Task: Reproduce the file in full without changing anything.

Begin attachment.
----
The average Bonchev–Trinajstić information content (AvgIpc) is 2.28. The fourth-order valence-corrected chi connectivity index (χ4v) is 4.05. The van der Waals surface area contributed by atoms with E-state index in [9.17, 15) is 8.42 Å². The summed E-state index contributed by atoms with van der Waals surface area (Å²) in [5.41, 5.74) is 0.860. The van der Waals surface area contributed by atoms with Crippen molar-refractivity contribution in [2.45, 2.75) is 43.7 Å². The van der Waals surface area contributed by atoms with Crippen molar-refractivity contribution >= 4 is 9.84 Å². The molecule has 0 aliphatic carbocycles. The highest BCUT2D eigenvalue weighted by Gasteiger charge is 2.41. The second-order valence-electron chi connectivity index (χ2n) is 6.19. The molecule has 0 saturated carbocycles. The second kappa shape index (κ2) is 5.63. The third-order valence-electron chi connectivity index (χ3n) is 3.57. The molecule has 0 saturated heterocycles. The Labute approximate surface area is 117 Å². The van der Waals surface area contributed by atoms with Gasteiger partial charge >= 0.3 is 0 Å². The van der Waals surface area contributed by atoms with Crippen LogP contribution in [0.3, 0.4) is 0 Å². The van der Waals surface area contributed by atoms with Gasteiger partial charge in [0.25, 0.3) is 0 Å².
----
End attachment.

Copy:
The average Bonchev–Trinajstić information content (AvgIpc) is 2.28. The fourth-order valence-corrected chi connectivity index (χ4v) is 4.05. The van der Waals surface area contributed by atoms with E-state index in [9.17, 15) is 8.42 Å². The summed E-state index contributed by atoms with van der Waals surface area (Å²) in [5.41, 5.74) is 0.860. The van der Waals surface area contributed by atoms with Crippen molar-refractivity contribution in [2.45, 2.75) is 43.7 Å². The van der Waals surface area contributed by atoms with Crippen molar-refractivity contribution >= 4 is 9.84 Å². The molecule has 0 aliphatic carbocycles. The highest BCUT2D eigenvalue weighted by Gasteiger charge is 2.41. The second-order valence-electron chi connectivity index (χ2n) is 6.19. The molecule has 0 saturated carbocycles. The second kappa shape index (κ2) is 5.63. The third-order valence-electron chi connectivity index (χ3n) is 3.57. The molecule has 0 saturated heterocycles. The Labute approximate surface area is 117 Å². The van der Waals surface area contributed by atoms with Gasteiger partial charge >= 0.3 is 0 Å². The van der Waals surface area contributed by atoms with Crippen LogP contribution in [0.3, 0.4) is 0 Å². The van der Waals surface area contributed by atoms with Gasteiger partial charge in [0.25, 0.3) is 0 Å².